Consumers can now find a wealth of reporting, information and commentary about today’s auto industry. Buying a new vehicle is on one hand easier than ever due to the available data on pricing, but no less complicated than before when determining which vehicle best suits individual driving needs, or taste. That is a decision only you can make — despite the marketing ploys used by automakers.
So it is with great surprise that a relative newcomer to the crossover business is apparently building one of the more interesting, and consumer-impressive, compact wagons available today. Volkswagen, one of the largest automotive brands on the planet, has finally entered the compact crossover wars with a competitive entry — and the critics are applauding the results.
The redesigned Tiguan is larger and more spacious in every dimension than the initial offering (now called Tiguan Classic and still on sale), and while it may lack some of the driving swagger of the first Touareg and Tiguan crossovers that Americans are used to, it will play very well in a segment long dominated by Ford, Toyota and Honda. Almost the same size as generation two of Chevy’s Equinox, 185 inches long, 110-inch wheelbase, the Tiguan is close to the same portly weight — tipping the scales at over two tons with the 4Motion all-wheel drive. That’s about 250-500 pounds heavier than several smaller rivals.
No penalty to the VW’s ride and handling, though, as the Tiguan proved to be responsive, smooth, predictable when pushed, and hushed when hustled. The 2.0-liter turbo-four engine found in numerous VW products creates good torque here, 221 pound/feet that comes on at very low engine revs, yet the 184-hp seems modest given the excitement this engine generates in other VW designs. But that’s OK; in over 1,300 miles of very mixed driving, the Tiguan SE with its eight-speed automatic transmission returned a stellar 30 mpg — crushing the EPA estimate of 21/27 mpg. And like virtually every VW since the first GTI, this Tiguan cruises effortlessly.
From 40 feet away, the Tiguan looks more than a little like a smaller Ford Explorer. Sliding inside will make you think this is a midsize crossover instead of a compact; the front cabin is wide and open, while the rear seats offer spacious accommodations (like that Equinox) on a seat that slides fore and aft and reclines. Cargo space is also generous for this class — roomy enough that buyers can opt for a three-row, seven-passenger Tiguan for front-drive models and AWD versions.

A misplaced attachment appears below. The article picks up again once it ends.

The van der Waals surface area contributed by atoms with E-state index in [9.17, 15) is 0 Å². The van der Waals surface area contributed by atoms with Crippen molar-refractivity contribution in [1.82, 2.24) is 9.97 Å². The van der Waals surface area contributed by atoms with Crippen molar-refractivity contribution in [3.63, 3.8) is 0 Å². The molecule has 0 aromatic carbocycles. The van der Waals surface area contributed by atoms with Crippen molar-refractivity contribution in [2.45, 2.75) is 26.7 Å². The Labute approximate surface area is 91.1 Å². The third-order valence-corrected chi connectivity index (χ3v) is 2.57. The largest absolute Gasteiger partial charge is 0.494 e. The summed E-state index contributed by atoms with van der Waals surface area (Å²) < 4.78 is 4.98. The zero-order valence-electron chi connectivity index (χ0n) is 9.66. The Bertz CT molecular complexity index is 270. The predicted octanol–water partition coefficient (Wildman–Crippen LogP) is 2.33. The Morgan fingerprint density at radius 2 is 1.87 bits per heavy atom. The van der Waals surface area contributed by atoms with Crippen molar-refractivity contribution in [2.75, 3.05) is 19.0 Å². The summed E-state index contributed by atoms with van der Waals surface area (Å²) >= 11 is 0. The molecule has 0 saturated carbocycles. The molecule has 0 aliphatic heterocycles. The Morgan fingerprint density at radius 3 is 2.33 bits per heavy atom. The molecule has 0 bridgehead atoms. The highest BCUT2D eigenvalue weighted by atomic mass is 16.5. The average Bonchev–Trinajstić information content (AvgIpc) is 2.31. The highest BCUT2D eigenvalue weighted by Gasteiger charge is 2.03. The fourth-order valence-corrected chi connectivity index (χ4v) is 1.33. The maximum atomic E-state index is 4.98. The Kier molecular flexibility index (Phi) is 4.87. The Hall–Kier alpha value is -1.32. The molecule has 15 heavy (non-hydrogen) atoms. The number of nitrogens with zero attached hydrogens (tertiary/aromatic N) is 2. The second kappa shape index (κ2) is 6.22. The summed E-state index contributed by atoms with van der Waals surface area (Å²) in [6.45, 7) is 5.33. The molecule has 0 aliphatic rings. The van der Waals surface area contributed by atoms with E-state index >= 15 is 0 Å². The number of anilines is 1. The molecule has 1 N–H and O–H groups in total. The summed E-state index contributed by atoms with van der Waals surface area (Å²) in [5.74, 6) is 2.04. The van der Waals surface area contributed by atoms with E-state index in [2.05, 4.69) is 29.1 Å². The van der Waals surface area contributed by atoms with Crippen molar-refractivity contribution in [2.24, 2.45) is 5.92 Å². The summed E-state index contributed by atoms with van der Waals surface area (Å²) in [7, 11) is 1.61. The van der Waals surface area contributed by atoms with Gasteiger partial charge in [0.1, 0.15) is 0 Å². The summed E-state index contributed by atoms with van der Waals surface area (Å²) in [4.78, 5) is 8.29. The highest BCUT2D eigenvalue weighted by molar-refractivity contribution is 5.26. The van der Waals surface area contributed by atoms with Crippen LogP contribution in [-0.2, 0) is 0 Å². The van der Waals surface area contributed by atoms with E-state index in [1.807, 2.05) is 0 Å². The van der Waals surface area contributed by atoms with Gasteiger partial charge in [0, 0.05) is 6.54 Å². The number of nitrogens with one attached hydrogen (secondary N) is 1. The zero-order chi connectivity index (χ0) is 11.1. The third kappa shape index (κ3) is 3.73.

Painted a fetching Habanero Orange, the Tiguan’s fall visit allowed it to demonstrate its subtle virtues during heavy rains, high winds and falling temperatures. The VW’s cruise control system detected the slightest bit of wheelspin through the damp roads of the White Mountains and quickly turned itself off, while the three-range seat heaters provided torso warmth as the mercury plummeted behind ominous clouds. SE trim adds an expansive touchscreen, nicely angled for intruding sunlight avoidance, while operation is simple with large icons that catch your intended finger strikes. With selectable drive modes, as well as various traction modes, the Tiguan 4Motion achieved its balance of drivability and economy in Sport mode. Drivers with a less aggressive approach to travel might prefer Eco mode and see a larger return on their fuel dollar.
Slightly more than a month ago, we had a brief exposure to a front-drive Tiguan — not enough time to gauge its real-world fuel economy. This exposure showed us much more; crossovers achieving a 30-mpg standard make them more viable, and valuable, against the compact sedans that drivers are forsaking for additional space, comfort, and versatility. The VW Tiguan hits that sweet spot.
A Tiguan S with front-wheel drive starts at around $26,000. Move up to SE for $29,980 ($31,580 with 4Motion) while an SEL starts at $33,450 and the SEL Premium begins at $37,150. Optional features range from the usual driving aids to panoramic sunroofs, power liftgates, and complete navigation and audio packages.
With this Tiguan, Volkswagen now has three crossovers for sale in America — including the built-in-America full-size Atlas. It has taken far too long for VW to embrace this category, yet these recent offerings are competent products that should help restore some of the brand luster lost over the past two years.